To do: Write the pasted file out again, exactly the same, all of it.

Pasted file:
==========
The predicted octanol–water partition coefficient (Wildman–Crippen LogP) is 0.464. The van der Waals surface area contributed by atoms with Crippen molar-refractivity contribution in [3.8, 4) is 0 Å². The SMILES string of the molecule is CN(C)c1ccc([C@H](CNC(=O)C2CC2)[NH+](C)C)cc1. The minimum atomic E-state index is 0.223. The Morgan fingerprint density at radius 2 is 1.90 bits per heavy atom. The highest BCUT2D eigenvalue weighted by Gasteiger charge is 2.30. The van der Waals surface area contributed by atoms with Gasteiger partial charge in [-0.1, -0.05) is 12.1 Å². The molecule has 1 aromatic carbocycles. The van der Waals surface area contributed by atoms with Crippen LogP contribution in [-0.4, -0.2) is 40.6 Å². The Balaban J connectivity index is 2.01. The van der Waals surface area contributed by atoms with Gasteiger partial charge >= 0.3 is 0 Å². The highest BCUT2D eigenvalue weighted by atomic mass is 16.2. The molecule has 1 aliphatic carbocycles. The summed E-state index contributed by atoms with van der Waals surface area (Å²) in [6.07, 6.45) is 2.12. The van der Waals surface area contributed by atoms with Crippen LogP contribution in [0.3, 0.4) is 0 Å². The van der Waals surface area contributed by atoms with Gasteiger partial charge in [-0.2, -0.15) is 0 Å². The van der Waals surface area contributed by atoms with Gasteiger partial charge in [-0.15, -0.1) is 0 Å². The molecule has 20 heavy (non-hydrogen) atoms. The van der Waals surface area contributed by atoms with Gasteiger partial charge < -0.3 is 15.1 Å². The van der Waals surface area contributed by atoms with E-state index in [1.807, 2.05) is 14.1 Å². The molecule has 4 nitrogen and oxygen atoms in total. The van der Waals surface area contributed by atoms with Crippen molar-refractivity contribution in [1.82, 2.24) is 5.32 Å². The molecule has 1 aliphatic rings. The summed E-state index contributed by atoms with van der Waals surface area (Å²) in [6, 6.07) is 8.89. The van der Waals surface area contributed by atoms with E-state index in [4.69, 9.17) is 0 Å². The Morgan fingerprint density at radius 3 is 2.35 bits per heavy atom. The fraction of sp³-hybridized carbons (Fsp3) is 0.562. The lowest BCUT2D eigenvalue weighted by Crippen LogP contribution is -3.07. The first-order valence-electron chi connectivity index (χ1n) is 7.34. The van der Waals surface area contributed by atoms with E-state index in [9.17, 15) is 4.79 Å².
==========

The predicted octanol–water partition coefficient (Wildman–Crippen LogP) is 0.464. The van der Waals surface area contributed by atoms with Crippen molar-refractivity contribution in [3.8, 4) is 0 Å². The SMILES string of the molecule is CN(C)c1ccc([C@H](CNC(=O)C2CC2)[NH+](C)C)cc1. The minimum atomic E-state index is 0.223. The Morgan fingerprint density at radius 2 is 1.90 bits per heavy atom. The highest BCUT2D eigenvalue weighted by Gasteiger charge is 2.30. The van der Waals surface area contributed by atoms with Gasteiger partial charge in [-0.1, -0.05) is 12.1 Å². The molecule has 1 aromatic carbocycles. The van der Waals surface area contributed by atoms with Crippen LogP contribution in [-0.4, -0.2) is 40.6 Å². The Balaban J connectivity index is 2.01. The van der Waals surface area contributed by atoms with Gasteiger partial charge >= 0.3 is 0 Å². The highest BCUT2D eigenvalue weighted by atomic mass is 16.2. The molecule has 1 aliphatic carbocycles. The summed E-state index contributed by atoms with van der Waals surface area (Å²) in [6.07, 6.45) is 2.12. The van der Waals surface area contributed by atoms with Crippen LogP contribution in [0.3, 0.4) is 0 Å². The van der Waals surface area contributed by atoms with Gasteiger partial charge in [-0.2, -0.15) is 0 Å². The van der Waals surface area contributed by atoms with Gasteiger partial charge in [-0.15, -0.1) is 0 Å². The molecule has 20 heavy (non-hydrogen) atoms. The van der Waals surface area contributed by atoms with Gasteiger partial charge < -0.3 is 15.1 Å². The van der Waals surface area contributed by atoms with E-state index in [1.807, 2.05) is 14.1 Å². The molecule has 4 nitrogen and oxygen atoms in total. The van der Waals surface area contributed by atoms with Crippen molar-refractivity contribution in [1.82, 2.24) is 5.32 Å². The molecule has 1 aliphatic rings. The summed E-state index contributed by atoms with van der Waals surface area (Å²) in [6, 6.07) is 8.89. The van der Waals surface area contributed by atoms with E-state index in [4.69, 9.17) is 0 Å². The Morgan fingerprint density at radius 3 is 2.35 bits per heavy atom. The fraction of sp³-hybridized carbons (Fsp3) is 0.562. The lowest BCUT2D eigenvalue weighted by Crippen LogP contribution is -3.07. The first-order valence-electron chi connectivity index (χ1n) is 7.34. The van der Waals surface area contributed by atoms with E-state index in [9.17, 15) is 4.79 Å².